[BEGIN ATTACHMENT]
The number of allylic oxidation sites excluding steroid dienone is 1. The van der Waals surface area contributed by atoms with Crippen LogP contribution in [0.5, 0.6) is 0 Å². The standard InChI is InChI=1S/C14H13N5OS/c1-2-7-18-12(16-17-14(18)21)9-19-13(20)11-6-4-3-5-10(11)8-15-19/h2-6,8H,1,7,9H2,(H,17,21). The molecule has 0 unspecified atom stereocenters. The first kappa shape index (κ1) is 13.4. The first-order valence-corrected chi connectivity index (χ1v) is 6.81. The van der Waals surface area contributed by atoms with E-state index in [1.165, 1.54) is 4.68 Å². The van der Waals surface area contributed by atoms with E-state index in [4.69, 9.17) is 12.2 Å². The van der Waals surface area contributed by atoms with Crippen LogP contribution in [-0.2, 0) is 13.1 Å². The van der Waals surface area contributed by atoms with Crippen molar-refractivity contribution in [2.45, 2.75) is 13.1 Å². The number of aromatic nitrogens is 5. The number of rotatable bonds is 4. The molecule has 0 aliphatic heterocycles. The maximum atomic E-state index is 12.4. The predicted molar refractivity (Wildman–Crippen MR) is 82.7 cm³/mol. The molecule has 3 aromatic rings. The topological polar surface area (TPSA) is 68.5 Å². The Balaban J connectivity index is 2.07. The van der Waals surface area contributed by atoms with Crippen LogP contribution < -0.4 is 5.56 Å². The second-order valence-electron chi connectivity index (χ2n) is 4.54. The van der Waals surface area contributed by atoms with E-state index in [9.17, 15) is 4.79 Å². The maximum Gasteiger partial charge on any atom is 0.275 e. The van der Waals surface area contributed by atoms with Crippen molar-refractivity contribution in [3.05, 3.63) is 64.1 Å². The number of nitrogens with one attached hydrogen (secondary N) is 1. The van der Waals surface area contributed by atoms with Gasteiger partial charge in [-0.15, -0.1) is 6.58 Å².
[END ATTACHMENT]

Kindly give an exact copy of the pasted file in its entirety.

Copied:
The number of allylic oxidation sites excluding steroid dienone is 1. The van der Waals surface area contributed by atoms with Crippen LogP contribution in [0.5, 0.6) is 0 Å². The standard InChI is InChI=1S/C14H13N5OS/c1-2-7-18-12(16-17-14(18)21)9-19-13(20)11-6-4-3-5-10(11)8-15-19/h2-6,8H,1,7,9H2,(H,17,21). The molecule has 0 unspecified atom stereocenters. The first kappa shape index (κ1) is 13.4. The first-order valence-corrected chi connectivity index (χ1v) is 6.81. The van der Waals surface area contributed by atoms with E-state index in [1.165, 1.54) is 4.68 Å². The van der Waals surface area contributed by atoms with E-state index in [4.69, 9.17) is 12.2 Å². The van der Waals surface area contributed by atoms with Crippen LogP contribution in [-0.2, 0) is 13.1 Å². The van der Waals surface area contributed by atoms with Crippen molar-refractivity contribution in [2.45, 2.75) is 13.1 Å². The number of aromatic nitrogens is 5. The number of rotatable bonds is 4. The molecule has 0 aliphatic heterocycles. The maximum atomic E-state index is 12.4. The predicted molar refractivity (Wildman–Crippen MR) is 82.7 cm³/mol. The molecule has 3 aromatic rings. The topological polar surface area (TPSA) is 68.5 Å². The Balaban J connectivity index is 2.07. The van der Waals surface area contributed by atoms with Crippen LogP contribution < -0.4 is 5.56 Å². The second-order valence-electron chi connectivity index (χ2n) is 4.54. The van der Waals surface area contributed by atoms with E-state index in [9.17, 15) is 4.79 Å². The maximum Gasteiger partial charge on any atom is 0.275 e. The van der Waals surface area contributed by atoms with Crippen molar-refractivity contribution in [3.05, 3.63) is 64.1 Å². The number of nitrogens with one attached hydrogen (secondary N) is 1. The van der Waals surface area contributed by atoms with Gasteiger partial charge in [-0.15, -0.1) is 6.58 Å².